“While it is true that the temptation that the Corinthians were faced with in this context was both idolatry and immorality, all temptations to sin can lead to apostasy if persisted in.”

Notice that he’s reaffirming a restricted contextual interpretation. In context, it has reference to idolatry and immorality.

And, of course, as I documented–in the material which I cited from Fitzmyer and Garland–idolatry and immorality are both sins of apostasy–in the OT passages to which Paul is alluding. So that confirms my own interpretation.

And his additional statement that “all temptations to sin can lead to apostasy if persisted in,” is a red herring.

i) To begin with, that truism is irrelevant to the specific meaning of 1 Cor 10:13.

ii) In addition, Calvinism doesn’t deny that persistent sin of various kinds can lead to apostasy.

So this is just a decoy to take our eyes off the implications of his original statement.

Finally, he says: “As you have so ably demonstrated in your post, ‘The Reality of Choice and the Testimony of Scripture,’ 1 Cor. 10:13 is one of the many passages where ‘the Calvinistic doctrine of determinism is simply incompatible with Biblical language concerning choice and responsibility’.”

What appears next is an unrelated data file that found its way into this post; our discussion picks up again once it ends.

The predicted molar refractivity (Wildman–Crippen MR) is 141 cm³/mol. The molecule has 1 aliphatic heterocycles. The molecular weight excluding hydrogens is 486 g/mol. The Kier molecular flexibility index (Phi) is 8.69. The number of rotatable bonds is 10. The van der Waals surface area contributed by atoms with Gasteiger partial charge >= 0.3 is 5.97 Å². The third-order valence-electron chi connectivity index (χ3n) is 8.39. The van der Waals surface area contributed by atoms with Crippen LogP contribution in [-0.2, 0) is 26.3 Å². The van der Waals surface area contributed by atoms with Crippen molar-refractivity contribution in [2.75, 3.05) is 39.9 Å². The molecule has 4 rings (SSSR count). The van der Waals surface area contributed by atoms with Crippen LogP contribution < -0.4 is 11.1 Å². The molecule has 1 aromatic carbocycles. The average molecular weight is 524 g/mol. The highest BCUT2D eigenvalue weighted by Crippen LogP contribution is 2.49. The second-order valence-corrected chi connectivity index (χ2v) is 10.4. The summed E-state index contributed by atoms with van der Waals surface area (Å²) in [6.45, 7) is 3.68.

“We are in agreement that ‘the Calvinistic doctrine of determinism is simply incompatible with Biblical language concerning choice and responsibility.’ Hays has not presented anything in his discussion on 1 Cor. 10:13 that demonstrates otherwise.”

Several problems:

i) The onus is not on me to demonstrate that Reformed determinism is compatible with Biblical language concerning choice and responsibility. All I have to demonstrate is the fact that Ben misinterpreted his prooftext (1 Cor 10:13). And Witzki essentially agrees with me, although he tries, after the fact, to camouflage his agreement.